The Idolatry in Binaries

By David J. Steiner

“God is a fundamental axiom of Judaism,” exclaimed one of the people who came to console us upon the death of Herbert M. Kliebard, acclaimed scholar and author of The Struggle for the American Curriculum, who would have been my father in law. Though they were friends for over forty years, I could see Herb turning in his grave as I debated his colleague and friend and made him my chevruta for the afternoon.

By declaring “fundamental axioms,” we create binaries, which serve as false gods because they generate the illusion of an absolute choice in a fluid trajectory of culture and ideas. Decisions we make today may be correct today and could also be inappropriate, irrelevant or simply wrong tomorrow. The idea of making a fence around the Torah, from Pirkei Avot, does not mean that the fence should always be the same.

In a letter to William S. Smith, in 1787, Thomas Jefferson, who canonized the United States rebellion from England with our Declaration of Independence, wrote, “God forbid we should ever be 20 years without such a rebellion. The people cannot be all, & always, well informed.” Jefferson understood that context is much of what makes something right. He asked, “[W]hat country can preserve it’s liberties if their rulers are not warned from time to time that their people preserve the spirit of resistance?”

The 2013 Pew study, “A Portrait of Jewish Americans” has shown us a direction of many members of our community. Twenty percent are labeled “Jews of no Religion,” and this number is growing. In a recent article I wrote, published in these pages, I tried to make the case that; at least, we should not make the God question the obstacle to entrance into our synagogues and religious schools. Here I would like to make the case that posing the God question at all is actually heretical because this binary verges on idolatry. Our people self identify as wrestlers with God, which is a process, yet the dichotomy of believers and non-believers, Jews with and without religion, forces us to make superfluous choices.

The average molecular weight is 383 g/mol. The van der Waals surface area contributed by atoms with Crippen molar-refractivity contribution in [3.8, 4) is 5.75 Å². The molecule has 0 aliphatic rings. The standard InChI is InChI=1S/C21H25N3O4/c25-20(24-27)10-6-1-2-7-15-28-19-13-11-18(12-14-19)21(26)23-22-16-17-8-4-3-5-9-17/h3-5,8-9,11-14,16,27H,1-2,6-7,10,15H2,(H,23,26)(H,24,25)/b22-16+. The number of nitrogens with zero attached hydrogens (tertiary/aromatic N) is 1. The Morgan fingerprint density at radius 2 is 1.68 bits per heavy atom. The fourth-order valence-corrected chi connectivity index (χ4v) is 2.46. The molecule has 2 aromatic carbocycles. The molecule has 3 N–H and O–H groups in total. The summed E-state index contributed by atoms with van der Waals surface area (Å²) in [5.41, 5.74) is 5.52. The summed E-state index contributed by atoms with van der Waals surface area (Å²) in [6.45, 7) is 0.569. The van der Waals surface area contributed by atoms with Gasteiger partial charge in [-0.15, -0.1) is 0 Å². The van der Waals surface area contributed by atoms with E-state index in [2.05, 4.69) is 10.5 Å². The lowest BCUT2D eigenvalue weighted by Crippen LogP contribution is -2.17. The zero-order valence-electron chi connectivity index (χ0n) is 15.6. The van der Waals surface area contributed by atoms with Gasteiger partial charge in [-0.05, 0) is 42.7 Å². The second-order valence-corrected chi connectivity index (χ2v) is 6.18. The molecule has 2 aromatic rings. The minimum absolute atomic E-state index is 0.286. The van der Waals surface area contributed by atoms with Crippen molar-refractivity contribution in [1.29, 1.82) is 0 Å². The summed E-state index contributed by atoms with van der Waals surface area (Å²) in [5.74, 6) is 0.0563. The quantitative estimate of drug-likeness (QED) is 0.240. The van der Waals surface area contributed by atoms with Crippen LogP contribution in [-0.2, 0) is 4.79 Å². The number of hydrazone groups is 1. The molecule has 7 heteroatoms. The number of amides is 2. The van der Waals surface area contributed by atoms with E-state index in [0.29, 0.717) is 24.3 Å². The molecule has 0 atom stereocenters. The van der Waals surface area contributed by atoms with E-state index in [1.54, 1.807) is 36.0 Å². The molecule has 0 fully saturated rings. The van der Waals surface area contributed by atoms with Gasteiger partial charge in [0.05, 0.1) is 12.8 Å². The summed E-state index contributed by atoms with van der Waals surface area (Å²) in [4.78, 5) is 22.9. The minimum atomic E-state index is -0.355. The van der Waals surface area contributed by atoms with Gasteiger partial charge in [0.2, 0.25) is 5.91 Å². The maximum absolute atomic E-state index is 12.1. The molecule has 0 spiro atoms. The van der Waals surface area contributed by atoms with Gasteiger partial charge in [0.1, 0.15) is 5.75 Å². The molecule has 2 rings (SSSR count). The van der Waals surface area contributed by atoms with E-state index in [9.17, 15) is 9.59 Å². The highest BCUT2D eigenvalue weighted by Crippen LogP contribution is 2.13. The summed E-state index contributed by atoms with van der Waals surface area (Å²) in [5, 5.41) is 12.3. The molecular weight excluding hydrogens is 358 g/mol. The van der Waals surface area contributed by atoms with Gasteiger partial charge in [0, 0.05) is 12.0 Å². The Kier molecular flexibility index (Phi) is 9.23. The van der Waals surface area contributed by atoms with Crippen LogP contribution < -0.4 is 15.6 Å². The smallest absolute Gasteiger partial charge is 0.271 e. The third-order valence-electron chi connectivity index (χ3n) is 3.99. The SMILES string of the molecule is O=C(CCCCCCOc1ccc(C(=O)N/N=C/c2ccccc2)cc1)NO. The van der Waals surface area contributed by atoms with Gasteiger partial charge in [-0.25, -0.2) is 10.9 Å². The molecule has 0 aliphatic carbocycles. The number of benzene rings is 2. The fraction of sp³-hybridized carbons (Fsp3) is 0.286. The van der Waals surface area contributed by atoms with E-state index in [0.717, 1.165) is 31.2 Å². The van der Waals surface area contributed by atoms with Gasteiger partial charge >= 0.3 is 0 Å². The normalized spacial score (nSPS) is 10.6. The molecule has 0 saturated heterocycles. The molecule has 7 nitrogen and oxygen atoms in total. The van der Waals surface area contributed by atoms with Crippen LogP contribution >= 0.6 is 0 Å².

When I worked at Valley Beth Shalom in Encino, California, I learned from Rabbi Harold Schulweis (z”l) the reason he dropped the second paragraph of the V’ahavta prayer, which follows the Shema, from the congregation’s liturgy. He told me that we don’t believe that God is a behaviorist anymore. It was that simple. However, some would say that changing the ways of our forefather’s and mothers is actually very complex. Do you exorcise or change the “n” word from Mark Twain’s oeuvre because we ought not say that anymore? Can we have Judaism without God?

Herb Kliebard taught me, and I quote from his opus, “[T]he curriculum in any time and place becomes the site of a battleground where the fight is over whose values and beliefs will achieve the legitimation and respect that acceptance into the national discourse provides.” When people or denominations declare fundamental axioms, they are seeking authenticity and authority that are not the purpose of the plethora of binaries in Judaism. They are seeking to dominate the Jewish national discourse, but discourses are not catechisms nor are they monolithic.